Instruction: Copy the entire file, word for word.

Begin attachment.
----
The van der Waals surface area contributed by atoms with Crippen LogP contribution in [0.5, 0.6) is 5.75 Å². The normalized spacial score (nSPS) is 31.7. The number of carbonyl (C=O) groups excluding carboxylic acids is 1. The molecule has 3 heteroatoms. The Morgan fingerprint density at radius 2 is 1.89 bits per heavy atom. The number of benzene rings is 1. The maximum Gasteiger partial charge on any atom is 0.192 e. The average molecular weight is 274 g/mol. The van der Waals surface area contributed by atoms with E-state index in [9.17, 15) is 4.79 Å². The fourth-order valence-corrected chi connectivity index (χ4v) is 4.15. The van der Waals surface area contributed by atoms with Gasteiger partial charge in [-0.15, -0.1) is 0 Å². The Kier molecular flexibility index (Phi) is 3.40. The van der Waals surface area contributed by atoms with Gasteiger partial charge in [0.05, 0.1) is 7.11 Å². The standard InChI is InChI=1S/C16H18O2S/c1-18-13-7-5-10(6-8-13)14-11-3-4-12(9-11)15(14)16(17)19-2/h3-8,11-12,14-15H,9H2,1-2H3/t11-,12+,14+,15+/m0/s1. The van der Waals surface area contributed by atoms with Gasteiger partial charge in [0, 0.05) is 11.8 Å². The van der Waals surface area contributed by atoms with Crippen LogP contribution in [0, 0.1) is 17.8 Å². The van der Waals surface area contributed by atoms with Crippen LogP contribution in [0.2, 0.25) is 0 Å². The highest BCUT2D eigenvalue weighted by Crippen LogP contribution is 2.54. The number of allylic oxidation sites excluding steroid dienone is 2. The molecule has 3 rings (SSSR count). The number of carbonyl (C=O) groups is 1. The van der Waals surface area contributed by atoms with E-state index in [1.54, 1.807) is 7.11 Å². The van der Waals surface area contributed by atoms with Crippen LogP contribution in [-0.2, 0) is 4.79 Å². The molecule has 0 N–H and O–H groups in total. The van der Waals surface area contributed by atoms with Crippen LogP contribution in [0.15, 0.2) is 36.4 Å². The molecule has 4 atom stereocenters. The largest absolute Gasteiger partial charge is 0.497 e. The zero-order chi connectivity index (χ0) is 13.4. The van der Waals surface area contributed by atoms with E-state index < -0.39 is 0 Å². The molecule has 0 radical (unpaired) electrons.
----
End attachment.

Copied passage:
The van der Waals surface area contributed by atoms with Crippen LogP contribution in [0.5, 0.6) is 5.75 Å². The normalized spacial score (nSPS) is 31.7. The number of carbonyl (C=O) groups excluding carboxylic acids is 1. The molecule has 3 heteroatoms. The Morgan fingerprint density at radius 2 is 1.89 bits per heavy atom. The number of benzene rings is 1. The maximum Gasteiger partial charge on any atom is 0.192 e. The average molecular weight is 274 g/mol. The van der Waals surface area contributed by atoms with E-state index in [9.17, 15) is 4.79 Å². The fourth-order valence-corrected chi connectivity index (χ4v) is 4.15. The van der Waals surface area contributed by atoms with Gasteiger partial charge in [-0.15, -0.1) is 0 Å². The Kier molecular flexibility index (Phi) is 3.40. The van der Waals surface area contributed by atoms with Gasteiger partial charge in [0.05, 0.1) is 7.11 Å². The standard InChI is InChI=1S/C16H18O2S/c1-18-13-7-5-10(6-8-13)14-11-3-4-12(9-11)15(14)16(17)19-2/h3-8,11-12,14-15H,9H2,1-2H3/t11-,12+,14+,15+/m0/s1. The van der Waals surface area contributed by atoms with Gasteiger partial charge in [0, 0.05) is 11.8 Å². The van der Waals surface area contributed by atoms with Crippen LogP contribution in [0, 0.1) is 17.8 Å². The van der Waals surface area contributed by atoms with Crippen LogP contribution in [0.2, 0.25) is 0 Å². The highest BCUT2D eigenvalue weighted by Crippen LogP contribution is 2.54. The number of allylic oxidation sites excluding steroid dienone is 2. The molecule has 3 rings (SSSR count). The number of carbonyl (C=O) groups is 1. The van der Waals surface area contributed by atoms with E-state index in [1.54, 1.807) is 7.11 Å². The van der Waals surface area contributed by atoms with Crippen LogP contribution in [-0.2, 0) is 4.79 Å². The molecule has 0 N–H and O–H groups in total. The van der Waals surface area contributed by atoms with Crippen LogP contribution in [0.15, 0.2) is 36.4 Å². The molecule has 4 atom stereocenters. The largest absolute Gasteiger partial charge is 0.497 e. The zero-order chi connectivity index (χ0) is 13.4. The van der Waals surface area contributed by atoms with E-state index < -0.39 is 0 Å². The molecule has 0 radical (unpaired) electrons.